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Tuesday, November 02, 2004

The File Transfer in Skype

The File Transfer in Skype:

The new Internet Telephony system ‘Skype’ is a truly amazing peace of work that arrives at a moment that the principle of voice over Internet Protocol (VoIP) started about 10 years ago and foreseen by many experts at the time as the ‘next big thing’ but for some obscure reasons never really took off and was starting to fade away.

The application arrives as a fabulous gift from God to relieve those people who like me were spending far too much on the telephone. In case you haven’t understood, yes it is free and you can contact any Skype user anytime in the day for as long as you wish and in perfect quietude of mind because the communication is encrypted, the object of your discussion cannot be intercepted by a third party. In addition, you can host a conference call, send instant messages, transfer files, etc… and all you need is a microphone and/or a headset.

The technology despite its very young age is spreading as wild mushrooms i.e. very quickly. More than 700 thousands people across the world sign on every second and about 950 thousands in average are online every second (982,214 users online at 19:47 on the 2nd of November 2004). There is unfortunately a slight downside in the system as far as I am concerned and it is the speed of the file transmission. In fact it takes sometimes about 5 minutes to send a very small size file (200 kb). However it has to be stressed that the transfer doesn’t affect the quality of the sound. Also it will be a very accomplish product when users will be able to see each other during the communication via web cams for example but first of all we believe that the already existing system although brilliant can be improved, talking about the file transfer feature which also lacks of clarity in the use of buttons during the process.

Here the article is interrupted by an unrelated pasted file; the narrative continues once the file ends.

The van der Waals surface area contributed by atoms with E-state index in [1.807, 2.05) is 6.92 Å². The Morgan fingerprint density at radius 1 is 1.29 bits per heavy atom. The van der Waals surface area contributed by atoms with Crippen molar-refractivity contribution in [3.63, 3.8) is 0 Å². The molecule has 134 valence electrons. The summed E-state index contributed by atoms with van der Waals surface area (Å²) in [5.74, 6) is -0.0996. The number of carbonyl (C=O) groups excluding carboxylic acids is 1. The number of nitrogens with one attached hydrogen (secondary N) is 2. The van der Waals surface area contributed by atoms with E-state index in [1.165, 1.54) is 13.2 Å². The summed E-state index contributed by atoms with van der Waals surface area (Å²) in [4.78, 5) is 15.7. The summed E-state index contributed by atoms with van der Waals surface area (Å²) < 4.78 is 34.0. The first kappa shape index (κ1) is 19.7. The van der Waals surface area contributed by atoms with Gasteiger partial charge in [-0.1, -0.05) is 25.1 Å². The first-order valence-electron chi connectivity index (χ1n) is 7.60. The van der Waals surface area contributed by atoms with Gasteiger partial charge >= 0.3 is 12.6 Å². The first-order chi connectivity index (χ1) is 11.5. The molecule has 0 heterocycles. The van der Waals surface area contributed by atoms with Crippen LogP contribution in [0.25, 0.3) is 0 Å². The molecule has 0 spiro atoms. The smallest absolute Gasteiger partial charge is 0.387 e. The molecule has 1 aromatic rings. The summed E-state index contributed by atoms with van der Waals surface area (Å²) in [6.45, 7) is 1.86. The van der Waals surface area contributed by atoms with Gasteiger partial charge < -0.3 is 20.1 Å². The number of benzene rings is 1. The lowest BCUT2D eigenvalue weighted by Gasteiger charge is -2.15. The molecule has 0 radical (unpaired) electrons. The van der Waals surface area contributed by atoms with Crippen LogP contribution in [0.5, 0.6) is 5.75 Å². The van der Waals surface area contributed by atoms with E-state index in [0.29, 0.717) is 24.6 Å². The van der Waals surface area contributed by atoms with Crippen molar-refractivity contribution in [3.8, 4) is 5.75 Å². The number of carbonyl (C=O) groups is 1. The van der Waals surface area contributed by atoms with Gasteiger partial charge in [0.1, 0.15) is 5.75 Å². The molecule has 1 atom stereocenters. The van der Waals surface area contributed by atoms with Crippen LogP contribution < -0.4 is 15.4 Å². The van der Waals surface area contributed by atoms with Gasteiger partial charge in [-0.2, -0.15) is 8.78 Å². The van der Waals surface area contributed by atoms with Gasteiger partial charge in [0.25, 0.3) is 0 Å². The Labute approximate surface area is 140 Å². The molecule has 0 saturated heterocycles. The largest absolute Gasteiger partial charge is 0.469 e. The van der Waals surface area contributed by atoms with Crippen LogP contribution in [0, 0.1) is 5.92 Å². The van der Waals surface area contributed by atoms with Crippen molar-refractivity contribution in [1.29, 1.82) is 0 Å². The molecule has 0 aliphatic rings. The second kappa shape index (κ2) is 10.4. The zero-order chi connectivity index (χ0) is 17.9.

• Francis, there are reasons for the slow file transfer which are explained in the FAQ!

    Skype works on a peer-to-peer system in order to reduce the load on central servers. Therefore it's not uncommon for your phone calls - using about 10KB/sec bandwidth - to be routed between several other peers.

    For file transfers which have to be routed in this way too (as opposed to directly sending, which is possible in Skype as well) it's unfair to ask the routing nodes to upload your file at 90KB/sec as well as handling your phone call. So Skype *deliberately* limits the bandwidth to 0.5KB/sec to avoid swamping these routing nodes.

    By Blogger Mark Rowan, at 3 November 2004 at 00:30  

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